Turner v. Auto Club Ins. Ass'n

Decision Date22 February 1995
Docket Number97032,Nos. 14,15,Docket Nos. 97016,s. 14
Citation528 N.W.2d 681,448 Mich. 22
PartiesMead Wilson TURNER, Geoffrey Eaton, Michigan Basic Property Insurance Company, Ancona, Gorenski & Hartford Fire Insurance Company, Plaintiffs, v. AUTO CLUB INSURANCE ASSOCIATION, Defendant/Third-Party Plaintiff-Appellee, and Royal Insurance Company of America, Defendant-Appellant, and League General Insurance Company, Defendant-Appellee, and City of Ferndale, Third-Party Defendant. Mead Wilson TURNER, Geoffrey Eaton, Michigan Basic Property Insurance Company, Ancona, Gorenski & Hartford Fire Insurance Company, Plaintiffs, v. AUTO CLUB INSURANCE ASSOCIATION, Defendant/Third-Party Plaintiff-Appellant, and Royal Insurance Company of America and League General Insurance Company, Defendants-Appellees, and City of Ferndale, Third-Party Defendant-Appellee. Calendar
CourtMichigan Supreme Court
Opinion

MICHAEL F. CAVANAGH, Justice.

This consolidated case involves a dispute between no-fault insurers 1 regarding their respective liabilities for property protection benefits for property damage that resulted from a multivehicle accident. We conclude that the insurers who denied liability are primarily liable for no-fault property protection benefits because their insureds' vehicles were "involved in the accident" that arose out of the use of a motor vehicle as a motor vehicle. M.C.L. § 500.3121(1); M.S.A. § 24.13121(1); M.C.L. § 500.3125; M.S.A. § 24.13125. The Court of Appeals opinion is affirmed in part and reversed in part.

FACTS AND PROCEDURAL HISTORY

The facts of this case are not in dispute. A thief "hot-wired" Columbus Bone, Sr.'s, car as it was parked at a private residence. The next morning, while the thief was driving the stolen vehicle northbound on Woodward Avenue, a City of Ferndale police officer patrolling the area observed that the vehicle was running without keys in its ignition. Suspecting that the vehicle had been stolen, the officer activated his overhead lights and signaled the driver to pull over. The thief ignored this direction, and instead accelerated, continuing north on Woodward. The officer followed in quick pursuit.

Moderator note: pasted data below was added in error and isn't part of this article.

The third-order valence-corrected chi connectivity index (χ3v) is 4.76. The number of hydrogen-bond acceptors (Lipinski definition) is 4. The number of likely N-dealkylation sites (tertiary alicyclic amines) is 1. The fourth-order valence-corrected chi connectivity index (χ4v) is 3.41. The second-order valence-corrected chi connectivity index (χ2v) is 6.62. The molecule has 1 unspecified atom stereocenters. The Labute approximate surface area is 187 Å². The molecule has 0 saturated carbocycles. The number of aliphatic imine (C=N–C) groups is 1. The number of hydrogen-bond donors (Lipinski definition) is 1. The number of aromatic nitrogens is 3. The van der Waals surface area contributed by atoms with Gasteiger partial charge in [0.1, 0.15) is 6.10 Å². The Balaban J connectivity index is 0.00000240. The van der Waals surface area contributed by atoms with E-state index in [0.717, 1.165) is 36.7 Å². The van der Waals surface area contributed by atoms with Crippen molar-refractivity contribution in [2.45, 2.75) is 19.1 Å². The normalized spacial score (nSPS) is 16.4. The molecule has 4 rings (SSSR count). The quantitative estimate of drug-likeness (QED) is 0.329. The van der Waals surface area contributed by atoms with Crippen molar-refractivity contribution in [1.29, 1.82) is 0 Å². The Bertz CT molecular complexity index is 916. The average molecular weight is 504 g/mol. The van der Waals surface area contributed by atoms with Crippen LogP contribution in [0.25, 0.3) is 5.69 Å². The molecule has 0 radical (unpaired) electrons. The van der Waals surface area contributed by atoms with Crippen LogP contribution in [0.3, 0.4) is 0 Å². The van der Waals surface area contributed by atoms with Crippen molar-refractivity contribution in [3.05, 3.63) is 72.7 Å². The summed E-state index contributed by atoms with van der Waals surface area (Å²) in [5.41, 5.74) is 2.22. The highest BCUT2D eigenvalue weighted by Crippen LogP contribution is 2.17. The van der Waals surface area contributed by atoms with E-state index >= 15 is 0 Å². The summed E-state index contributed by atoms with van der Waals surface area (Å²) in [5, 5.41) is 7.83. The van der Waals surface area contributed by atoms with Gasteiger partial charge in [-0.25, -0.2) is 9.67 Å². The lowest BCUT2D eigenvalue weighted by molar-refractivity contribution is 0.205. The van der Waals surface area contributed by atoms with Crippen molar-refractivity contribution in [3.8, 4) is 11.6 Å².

The chase lasted for about half a mile, at which point the cars approached the intersection of Woodward and Nine Mile Road. The officer saw that the traffic signal for Woodward was red and slowed down, hoping to deter the stolen vehicle from disregarding the red light. The driver still ignored the signal and proceeded through the intersection, resulting in a multivehicle collision.

First, the vehicle crashed into a pickup truck driven by its owner, Clinton Durfee, on eastbound Nine Mile. Next, the vehicle collided with a truck driven by its owner, Randy Leroy Lemons, also on eastbound Nine Mile. The impact of this crash caused the truck to split in two. The rear portion of the truck smashed into a nearby building on the northeast corner of Woodward and Nine Mile. The truck's gas tank exploded, the building caught on fire, and both the building and its contents were destroyed. The police vehicle did not collide with any of the other vehicles, nor did it incur any damage.